Thanksgiving or Thanksgiving Day, celebrated on the fourth Thursday in November, has officially been an annual tradition in the United States since 1863, when during the Civil War, President Abraham Lincoln proclaimed a national day of thanksgiving to be celebrated on Thursday, November 26. As a federal and popular holiday in the U.S., Thanksgiving is one of the "big six" major holidays of the year (along with Christmas, New Year's Day, Memorial Day, the Fourth of July, and Labor Day). Together with Christmas and the New Year, Thanksgiving is a part of the broader holiday season.
The event that Americans commonly call the "First Thanksgiving" was celebrated to give thanks to Native Americans for helping the Pilgrims of Plymouth Colony survive their first brutal winter in New England. The first Thanksgiving feast lasted three days, providing enough food for 53 pilgrims and 90 Native Americans. The feast consisted of fish (cod, eels, and bass) and shellfish (clams, lobster, and mussels), wild fowl (ducks, geese, swans, and turkey), venison, berries and fruit, vegetables (peas, pumpkin, beetroot and possibly, wild or cultivated onion), harvest grains (barley and wheat), and the Three Sisters: beans, dried Indian maize or corn, and squash. The New England colonists were accustomed to regularly celebrating "thanksgivings"—days of prayer thanking God for blessings such as military victory or the end of a drought.
In the United States, certain kinds of food are traditionally served at Thanksgiving meals. Firstly, baked or roasted turkey is usually the featured item on any Thanksgiving feast table (so much so that Thanksgiving is sometimes referred to as "Turkey Day"). Stuffing, mashed potatoes with gravy, sweet potatoes, cranberry sauce, sweet corn, various fall vegetables (mainly various kinds of squashes), and pumpkin pie are commonly associated with Thanksgiving dinner. All of these are actually native to the Americas or were introduced as a new food source to the Europeans when they arrived. Turkey may be an exception. In his book Mayflower, Nathaniel Philbrick suggests that the Pilgrims might already have been familiar with turkey in England, even though the bird is native to the Americas. The Spaniards had brought domesticated turkeys back from Central America in the early 1600s, and the birds soon became popular fare all over Europe, including England, where turkey (as an alternative to the traditional goose) became a "fixture at English Christmases".
Traditional Thanksgiving foods are sometimes specific to the day, and although some of the foods might be seen at any semi-formal meal in the United States, the meal often has something of a ritual or traditional quality. Many Americans would say it is "incomplete" without cranberry sauce; stuffing or dressing; and gravy. Other commonly served dishes include winter squash; yams; mashed potatoes; dumplings; corn on the cob or hominy; deviled eggs; green beans or green bean casserole; sauerkraut (among those in the Mid-Atlantic; especially Baltimore), peas and carrots, bread rolls, cornbread (in the south and parts of New England), or biscuits, rutabagas or turnips; and a salad. For dessert, various pies are often served, particularly apple pie, mincemeat pie, sweet potato pie, pumpkin pie, chocolate cream pie and pecan pie.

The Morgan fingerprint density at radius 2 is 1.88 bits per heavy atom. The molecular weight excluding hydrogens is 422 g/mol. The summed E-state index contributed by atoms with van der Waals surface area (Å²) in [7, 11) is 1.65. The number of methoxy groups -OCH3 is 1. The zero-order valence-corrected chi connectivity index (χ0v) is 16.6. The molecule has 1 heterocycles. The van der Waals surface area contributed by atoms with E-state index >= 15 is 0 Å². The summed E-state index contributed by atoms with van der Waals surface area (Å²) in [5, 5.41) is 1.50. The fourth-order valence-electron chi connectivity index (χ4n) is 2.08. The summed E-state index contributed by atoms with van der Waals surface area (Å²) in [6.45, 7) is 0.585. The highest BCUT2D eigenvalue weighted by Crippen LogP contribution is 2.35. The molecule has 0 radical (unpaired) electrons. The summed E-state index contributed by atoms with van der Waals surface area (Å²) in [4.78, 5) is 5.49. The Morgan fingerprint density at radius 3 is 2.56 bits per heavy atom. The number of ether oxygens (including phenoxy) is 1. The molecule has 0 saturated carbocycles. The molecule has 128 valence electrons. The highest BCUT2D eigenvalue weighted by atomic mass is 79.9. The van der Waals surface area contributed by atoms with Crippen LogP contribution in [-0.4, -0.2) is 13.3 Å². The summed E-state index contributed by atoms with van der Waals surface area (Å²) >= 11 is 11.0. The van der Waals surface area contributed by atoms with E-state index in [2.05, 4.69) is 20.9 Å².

"Cranberry sauce or cranberry jelly is a sauce or relish made out of cranberries, commonly associated with Thanksgiving dinner in North America and Christmas dinner in the United Kingdom. There are differences in flavor depending on the geography of where the sauce is made: in Europe it is generally slightly sour-tasting, while in North America it is sweetened."
- 1 pound fresh cranberries, approximately 4 cups
- 1/4 cup freshly squeezed orange juice
- 1/4 cup 100 percent cranberry juice, not cocktail
- 1 cup honey
Wash the cranberries and discard any that are soft or wrinkled.
Combine the orange juice, cranberry juice and honey in a 2 quart saucepan over medium-high heat. Bring to a boil and then reduce the heat to medium-low and simmer for 5 minutes. Add the cranberries and cook for 15 minutes, stirring occasionally, until the cranberries burst and the mixture thickens. Do not cook for more than 15 minutes as the pectin will start to break down and the sauce will not set as well. Remove from the heat and allow to cool for 5 minutes.
Carefully spoon the cranberry sauce into a 3 cup mold. Place in the refrigerator for at least 6 hours and up to overnight.
To unmold and serve, immerse bottom of mold in hot water for 10 to 15 seconds and turn upside down on plate or serving dish. If necessary, carefully run a warm knife around the edge of the mold.
*Sweet Potato Souffle*
"Sweet potato side dish - so good it is almost dessert. Even if you don't like sweet potatoes, you will like this."
- 3 large sweet potatoes cooked and whipped
- 1 cup sugar
- 2 eggs beaten
- 1/2 teaspoon salt
- 1 stick butter
- 1/2 cup evaporated milk
- 2 teaspoons vanilla
- 1 bag marshmallows
- 1/2 cup chopped pecans
Peel and cook potatoes until tender. Drain potatoes and whip. Add sugar, eggs, salt, butter, milk and vanilla. Mix well and put in a greased 1 1/2 quart casserole. Bake in a preheated 325 degree oven for 25 minutes. Place marshmallows and pecans on top and return to oven for about 5 minutes or until brown on top.
*Green Bean Casserole*
For the topping: